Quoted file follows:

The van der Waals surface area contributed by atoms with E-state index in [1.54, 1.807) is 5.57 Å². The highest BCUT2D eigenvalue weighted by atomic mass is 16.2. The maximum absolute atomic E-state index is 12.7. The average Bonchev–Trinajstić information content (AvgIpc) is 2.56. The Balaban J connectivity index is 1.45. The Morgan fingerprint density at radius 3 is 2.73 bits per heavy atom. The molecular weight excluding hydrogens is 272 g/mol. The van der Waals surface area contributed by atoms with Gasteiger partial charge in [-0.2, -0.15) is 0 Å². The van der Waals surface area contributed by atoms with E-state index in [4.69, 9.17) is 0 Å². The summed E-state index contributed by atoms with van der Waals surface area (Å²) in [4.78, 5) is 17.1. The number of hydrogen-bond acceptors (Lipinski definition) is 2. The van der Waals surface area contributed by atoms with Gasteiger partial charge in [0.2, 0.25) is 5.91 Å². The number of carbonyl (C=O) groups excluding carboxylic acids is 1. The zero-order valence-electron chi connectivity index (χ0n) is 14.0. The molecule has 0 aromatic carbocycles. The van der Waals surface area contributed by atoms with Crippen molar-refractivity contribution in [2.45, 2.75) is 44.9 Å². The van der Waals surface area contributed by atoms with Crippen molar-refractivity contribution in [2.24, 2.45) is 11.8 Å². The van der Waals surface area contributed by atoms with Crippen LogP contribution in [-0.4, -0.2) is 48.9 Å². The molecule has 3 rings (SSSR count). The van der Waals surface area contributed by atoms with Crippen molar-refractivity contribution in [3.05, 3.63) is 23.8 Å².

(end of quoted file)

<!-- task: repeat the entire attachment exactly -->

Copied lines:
The van der Waals surface area contributed by atoms with E-state index in [1.54, 1.807) is 5.57 Å². The highest BCUT2D eigenvalue weighted by atomic mass is 16.2. The maximum absolute atomic E-state index is 12.7. The average Bonchev–Trinajstić information content (AvgIpc) is 2.56. The Balaban J connectivity index is 1.45. The Morgan fingerprint density at radius 3 is 2.73 bits per heavy atom. The molecular weight excluding hydrogens is 272 g/mol. The van der Waals surface area contributed by atoms with Gasteiger partial charge in [-0.2, -0.15) is 0 Å². The van der Waals surface area contributed by atoms with E-state index in [4.69, 9.17) is 0 Å². The summed E-state index contributed by atoms with van der Waals surface area (Å²) in [4.78, 5) is 17.1. The number of hydrogen-bond acceptors (Lipinski definition) is 2. The van der Waals surface area contributed by atoms with Gasteiger partial charge in [0.2, 0.25) is 5.91 Å². The number of carbonyl (C=O) groups excluding carboxylic acids is 1. The zero-order valence-electron chi connectivity index (χ0n) is 14.0. The molecule has 0 aromatic carbocycles. The van der Waals surface area contributed by atoms with Crippen molar-refractivity contribution in [2.45, 2.75) is 44.9 Å². The van der Waals surface area contributed by atoms with Crippen molar-refractivity contribution in [2.24, 2.45) is 11.8 Å². The van der Waals surface area contributed by atoms with Crippen LogP contribution in [-0.4, -0.2) is 48.9 Å². The molecule has 3 rings (SSSR count). The van der Waals surface area contributed by atoms with Crippen molar-refractivity contribution in [3.05, 3.63) is 23.8 Å².